Let's talk about ugly.
That, ladies and gentlemen, is a monkfish. It's a moist, dense fish that, if cooked properly, has a similar texture and taste to lobster (thus it's nickname, "poor man's lobster") and is truly delicious. It's also cheaper than halibut at Fairway by nearly half, and, unfortunately, it's difficult to butcher. I foolishly assumed that because the fishmonger at the grocery was being extremely flirtatious, if I played nice instead of telling him to lay off the innuendo I'd get a good filet.
As you can see, it had a whopping great bloodline down the middle. So much for putting up with strange men behind fish counters.
The pistachio crust came out just as I anticipated, though, as did the creamed corn with green beans and tomatoes. All the flavors are, well, generic enough to pair with a variety of fishes or even meat, for those of you who are into that kind of thing.
Pistachio-crusted monkfish over creamed corn
Technique based on this article
1/2 lb monkfish filet, gray membranes removed
3 tbsp panko
2/3 cup raw pistachio meats
2 large or 3 regular ears corn
1 cup chopped green beans
1/2 cup grape or cherry tomatoes
1/3 cup Greek yogurt (more or less to taste; I actually used about 1/4 cup, but I like mine a little less creamy. You can also finish this with butter.)
2 cloves garlic
salt, pepper, paprika
Preheat the oven to 475 F (yes, you read that right), with a cast iron skillet or heavy grill pan in the oven during the preheating. Rinse the monkfish and pat it dry. Liberally oil one side of the filet and set it down on that surface. On the non-oiled surface, rub some mustard and sprinkle with a bit of pepper. In a food processor, pulse the pistachios, panko, and a touch of salt until it resembles coarse crumbs. Gently pat the nut mixture onto the mustardy fish. When the oven is preheated, carefully slip the filet, oil-side down, onto the preheated pan. It should cook in 15-20 minutes, depending on the thickness of your fish; cover the filet with a sheet of aluminum foil if the crust browns prematurely.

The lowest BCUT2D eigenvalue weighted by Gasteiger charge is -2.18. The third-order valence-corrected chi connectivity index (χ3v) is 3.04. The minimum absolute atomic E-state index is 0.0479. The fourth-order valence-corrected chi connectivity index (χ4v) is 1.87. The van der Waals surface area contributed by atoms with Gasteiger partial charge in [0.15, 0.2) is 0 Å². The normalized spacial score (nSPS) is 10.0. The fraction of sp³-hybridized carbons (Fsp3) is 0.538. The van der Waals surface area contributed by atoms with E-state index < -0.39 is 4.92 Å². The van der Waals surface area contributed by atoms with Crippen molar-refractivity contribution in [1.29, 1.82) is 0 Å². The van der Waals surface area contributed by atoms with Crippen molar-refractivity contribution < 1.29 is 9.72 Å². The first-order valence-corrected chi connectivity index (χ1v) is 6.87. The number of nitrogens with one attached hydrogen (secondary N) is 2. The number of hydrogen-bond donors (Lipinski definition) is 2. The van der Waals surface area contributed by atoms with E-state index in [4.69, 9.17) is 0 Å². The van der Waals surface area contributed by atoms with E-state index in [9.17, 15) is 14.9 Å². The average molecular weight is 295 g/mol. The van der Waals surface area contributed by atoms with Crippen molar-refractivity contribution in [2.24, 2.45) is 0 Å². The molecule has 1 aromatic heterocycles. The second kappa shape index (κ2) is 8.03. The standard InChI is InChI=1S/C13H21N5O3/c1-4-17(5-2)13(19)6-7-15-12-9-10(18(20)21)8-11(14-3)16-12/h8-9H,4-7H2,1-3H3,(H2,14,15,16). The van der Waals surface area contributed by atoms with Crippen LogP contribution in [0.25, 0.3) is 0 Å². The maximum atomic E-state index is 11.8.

For the creamed corn: remove the kernels from the corn and put all but 1/2 cup into a food processor. Using the flat of a butter knife, "milk" the cobs into the food processor. Add 2 cloves garlic and puree. In a saucepan, cook the green beans, tomatoes, corn puree, and reserved kernels just until the green beans are tender; stir in the yogurt at the end. Season with pepper and paprika and a touch of salt.
To serve: slice the filet and lay over a mound of the creamed corn mixture. Finish the whole thing with a few grinds of sea salt and a sprinkle of chopped parsley and chives.